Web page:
On the other hand, many sub species of Tabernaemontana are utilised by shamans for their creation of some psychedelic compounds. The well-known psychedelic drink ayahuasca can often contain some variety of Tabernaemontana as some species are known to contain ibogaine, other species have derivatives of ibogaine that can be used to create a compound version of Ibogaine.

Many other species have other medical uses such as T.sanaho which is a form of anxiety medication technically, as well as T.heterophylla being a dementia treatment.

5. Tibouchina

Tibouchina

Tibouchina is a genus of flowering plant that can be a herb, shrub or tree and is of the Melastomataceae family. They are native to the South Americas as well as the Carribean islands but have been found as northerly as Argentina. There are over 240 species of TIbouchina.

They very commonly have purple flowers that are usually made up of 5 petals. Their foliage is often short and round and is quite attractive. The flower is commonly a hair accessory among women in the Americas. Tibouchina blooms in late spring and can produce flowers until the fall.

While the flower is most commonly purple there are species that have variegated flowers as well as white. The plant is a popular cultivar for ornamental and decorative house plants. 

6. Tulipa (AKA Tulips)

Tulipa (aka Tulips)

We all will be able to recognise a Tulip, right? They are a flower that bloom in spring making them popular for the early season.

The flowers are large and come in many different colors, they have an enclosed system of petals within a head, sort of like a rose but taller rather than wide.

What may surprise some, is that the Tulip is very closely related to Lillies, as a result of it being a member of the Liliaceae family. There are around 75 species that are split into four sub-categories.

Historically, Tulips were found mainly in a band stretching from central Asia to Southern Europe, but the plant is now widely naturalised into nearly all biomes and environments thanks to cultivation. Their endemic environment is usually temperate mountain areas but grow widely now.

By the tenth century Tulips were already being cultivated within the Ottoman empire for their prized reputation. Although, they weren’t cultivated in the west until the sixteenth century.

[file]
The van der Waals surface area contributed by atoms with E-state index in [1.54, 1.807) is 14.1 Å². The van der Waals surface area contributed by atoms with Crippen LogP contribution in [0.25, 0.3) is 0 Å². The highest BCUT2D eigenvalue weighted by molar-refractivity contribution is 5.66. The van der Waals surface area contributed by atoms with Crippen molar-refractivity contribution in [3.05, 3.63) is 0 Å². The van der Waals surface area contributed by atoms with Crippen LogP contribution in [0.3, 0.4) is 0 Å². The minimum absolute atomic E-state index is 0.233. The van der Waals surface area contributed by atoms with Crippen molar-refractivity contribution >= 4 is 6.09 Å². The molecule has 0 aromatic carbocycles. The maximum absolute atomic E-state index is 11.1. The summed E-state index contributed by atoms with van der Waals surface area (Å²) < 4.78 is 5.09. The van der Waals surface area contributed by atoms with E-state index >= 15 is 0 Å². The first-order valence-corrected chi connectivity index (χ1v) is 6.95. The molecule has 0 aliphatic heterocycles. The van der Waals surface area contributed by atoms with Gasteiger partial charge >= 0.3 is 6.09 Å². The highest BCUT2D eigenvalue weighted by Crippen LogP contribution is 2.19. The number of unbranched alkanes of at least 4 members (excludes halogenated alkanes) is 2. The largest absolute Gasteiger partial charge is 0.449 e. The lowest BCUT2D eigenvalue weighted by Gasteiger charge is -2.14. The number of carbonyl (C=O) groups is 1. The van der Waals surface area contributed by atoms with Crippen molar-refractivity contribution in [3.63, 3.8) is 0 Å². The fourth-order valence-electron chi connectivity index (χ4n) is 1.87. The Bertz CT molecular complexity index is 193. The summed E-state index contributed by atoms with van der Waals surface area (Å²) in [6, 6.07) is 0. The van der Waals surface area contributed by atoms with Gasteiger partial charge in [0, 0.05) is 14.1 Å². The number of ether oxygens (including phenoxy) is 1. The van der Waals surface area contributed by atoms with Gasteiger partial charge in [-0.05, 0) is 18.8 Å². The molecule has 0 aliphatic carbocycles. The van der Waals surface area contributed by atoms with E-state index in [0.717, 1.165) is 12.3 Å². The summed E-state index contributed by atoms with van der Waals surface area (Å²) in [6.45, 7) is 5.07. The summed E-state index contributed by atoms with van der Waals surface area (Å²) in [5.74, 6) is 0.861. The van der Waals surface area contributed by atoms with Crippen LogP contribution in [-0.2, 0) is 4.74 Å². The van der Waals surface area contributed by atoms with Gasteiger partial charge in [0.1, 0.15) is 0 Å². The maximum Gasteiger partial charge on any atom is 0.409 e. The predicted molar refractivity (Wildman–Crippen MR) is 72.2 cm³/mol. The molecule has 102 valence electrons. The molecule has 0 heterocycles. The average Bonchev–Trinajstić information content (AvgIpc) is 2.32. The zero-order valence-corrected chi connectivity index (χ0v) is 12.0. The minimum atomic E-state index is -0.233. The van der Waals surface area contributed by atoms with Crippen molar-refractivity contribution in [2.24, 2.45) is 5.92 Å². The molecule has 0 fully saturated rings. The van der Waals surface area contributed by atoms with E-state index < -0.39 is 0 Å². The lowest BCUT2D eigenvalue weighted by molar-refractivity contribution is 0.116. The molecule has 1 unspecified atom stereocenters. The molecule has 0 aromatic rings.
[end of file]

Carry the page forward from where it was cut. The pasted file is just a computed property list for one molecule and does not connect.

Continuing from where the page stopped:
Tulips were cultivated so widely among Europeans that there was a period within the Dutch Golden Age many refer to as ‘Tulip Mania’. Between 1634-1637 the price of Tulip bulbs grew hugely and were then drastically reduced.

At one point a Tulip bulb could be over five times the yearly wage of even a middle-class Dutchen during the period. THis was believed to be one of the first ‘economic bubbles’ and thus ‘tulip madness’ has become a term among the business world to describe modern economic bubbles. Something similar happened with Avocados in the early Millennial era where the fruit increased by nearly 200%. 

As a result, Tulips have become the national flower of the Netherlands even though their endemic region was actually Asia originally. It’s hard to say any other flower receives the fiscal and economic treatment that Tulips did during the sixteenth century and as a result they hold a specific place in horticultural history. 

7. Trifolium (Clover)

Trifolium (Clover)

This is another well known plant that begin with T. The clover or Trifolium is a species of flowering plant in the legume family. The clover has essentially made its way into almost every genome imaginable, but has its highest diversity within the temperate Northern hemisphere.

The clover is perhaps most well known for its potential to have four leaves. Most commonly the foliage contains three leaves, but there is some low chance of genetic variation of four leaf clovers which have become syndicated in many Western cultures, especially Irish.

Although, there is just as much chance that they can have 6 or 8 or any number of leaves. Their flowers change with species but generally are tall dense spikes of flowers that come in many colors.

Conclusion

So as you can see, there are many many flowers that have the letter T at the start of their name. Tulip is likely the most recognised flower that starts with T, and is likely one of the most well known flowers in history as we explained. In addition to Tulips there are a plethora of other flowering plants that shouldn’t be overlooked and have just as much of an interesting history. 

Morgan Daniels